Gallstones – FAQs
What are gallstones?
Gallstones are small spherical stones that develop in the bile (a detergent produced by the liver to digest fat) stored in the gall bladder.
Why do gallstones develop?
Gallstones may develop for several reasons including family history, female sex, history of using the contraceptive pill and history of certain rare types of anaemia.
Are gallstones dangerous?
Gallstones are incredibly common in the general population and many people do not get any symptoms from them. However they can cause several problems, including:
- inflamed gallbladder (acute cholecystitis)
- recurrent pain after eating (biliary colic)
- yellow jaundice (due to obstruction of the bile duct in the liver)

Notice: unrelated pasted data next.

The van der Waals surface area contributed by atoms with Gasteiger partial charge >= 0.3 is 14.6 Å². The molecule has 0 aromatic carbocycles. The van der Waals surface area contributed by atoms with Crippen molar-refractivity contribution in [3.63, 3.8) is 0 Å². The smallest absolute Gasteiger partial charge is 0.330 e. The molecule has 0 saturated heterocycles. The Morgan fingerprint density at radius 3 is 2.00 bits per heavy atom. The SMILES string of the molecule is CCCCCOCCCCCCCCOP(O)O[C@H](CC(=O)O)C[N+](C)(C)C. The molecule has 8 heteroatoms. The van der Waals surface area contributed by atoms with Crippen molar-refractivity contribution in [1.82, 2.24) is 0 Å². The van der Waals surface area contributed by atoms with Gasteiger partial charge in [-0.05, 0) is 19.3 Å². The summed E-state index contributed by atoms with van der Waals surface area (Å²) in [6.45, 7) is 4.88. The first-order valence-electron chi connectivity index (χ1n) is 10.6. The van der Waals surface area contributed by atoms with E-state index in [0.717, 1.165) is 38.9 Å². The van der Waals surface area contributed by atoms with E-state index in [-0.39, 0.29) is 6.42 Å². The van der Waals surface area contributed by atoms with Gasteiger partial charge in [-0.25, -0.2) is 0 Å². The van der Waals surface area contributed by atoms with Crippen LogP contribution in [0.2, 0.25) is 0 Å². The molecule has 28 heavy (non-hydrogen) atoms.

- bile duct infection (acute cholangitis)
- inflamed pancreas (acute pancreatitis)
Infections and pancreatitis due to gallstones usually result in emergency hospital admission and can be serious.
How are gallstones treated?
The only definitive option to prevent recurrence of these problems if they occur is to remove the gallbladder (containing the stones) as a surgical procedure. This can usually be performed as keyhole surgery (laparoscopic cholecystectomy), and as a day case in selected individuals.
Can I live without my gallbladder?
Fortunately it is possible to live normally without your gallbladder. Some people develop mild diarrhoea after surgery but this usually settles with time. Occasionally symptoms that were thought to be due to the gallstones persist after surgery and eventually found to be related to another cause.